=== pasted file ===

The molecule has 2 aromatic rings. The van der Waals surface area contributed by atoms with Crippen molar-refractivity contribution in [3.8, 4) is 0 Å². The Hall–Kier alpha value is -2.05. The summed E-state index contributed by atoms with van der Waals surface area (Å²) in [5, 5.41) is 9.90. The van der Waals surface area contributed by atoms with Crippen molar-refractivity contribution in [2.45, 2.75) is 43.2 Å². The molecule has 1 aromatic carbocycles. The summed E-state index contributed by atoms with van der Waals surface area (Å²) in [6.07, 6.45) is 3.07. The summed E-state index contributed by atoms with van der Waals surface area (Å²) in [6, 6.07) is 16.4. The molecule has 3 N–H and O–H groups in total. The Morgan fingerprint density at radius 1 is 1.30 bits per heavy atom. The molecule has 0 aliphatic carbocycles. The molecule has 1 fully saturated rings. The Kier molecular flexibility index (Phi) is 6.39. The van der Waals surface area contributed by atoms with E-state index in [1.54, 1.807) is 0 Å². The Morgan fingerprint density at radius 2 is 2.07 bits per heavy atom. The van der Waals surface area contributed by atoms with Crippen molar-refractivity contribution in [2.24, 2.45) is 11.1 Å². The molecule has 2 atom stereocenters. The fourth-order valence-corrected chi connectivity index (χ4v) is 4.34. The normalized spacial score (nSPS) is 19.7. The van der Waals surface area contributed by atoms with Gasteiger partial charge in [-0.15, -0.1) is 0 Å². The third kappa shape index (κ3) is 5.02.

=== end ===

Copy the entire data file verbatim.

The molecule has 2 aromatic rings. The van der Waals surface area contributed by atoms with Crippen molar-refractivity contribution in [3.8, 4) is 0 Å². The Hall–Kier alpha value is -2.05. The summed E-state index contributed by atoms with van der Waals surface area (Å²) in [5, 5.41) is 9.90. The van der Waals surface area contributed by atoms with Crippen molar-refractivity contribution in [2.45, 2.75) is 43.2 Å². The molecule has 1 aromatic carbocycles. The summed E-state index contributed by atoms with van der Waals surface area (Å²) in [6.07, 6.45) is 3.07. The summed E-state index contributed by atoms with van der Waals surface area (Å²) in [6, 6.07) is 16.4. The molecule has 3 N–H and O–H groups in total. The Morgan fingerprint density at radius 1 is 1.30 bits per heavy atom. The molecule has 0 aliphatic carbocycles. The molecule has 1 fully saturated rings. The Kier molecular flexibility index (Phi) is 6.39. The van der Waals surface area contributed by atoms with E-state index in [1.54, 1.807) is 0 Å². The Morgan fingerprint density at radius 2 is 2.07 bits per heavy atom. The van der Waals surface area contributed by atoms with Crippen molar-refractivity contribution in [2.24, 2.45) is 11.1 Å². The molecule has 2 atom stereocenters. The fourth-order valence-corrected chi connectivity index (χ4v) is 4.34. The normalized spacial score (nSPS) is 19.7. The van der Waals surface area contributed by atoms with Gasteiger partial charge in [-0.15, -0.1) is 0 Å². The third kappa shape index (κ3) is 5.02.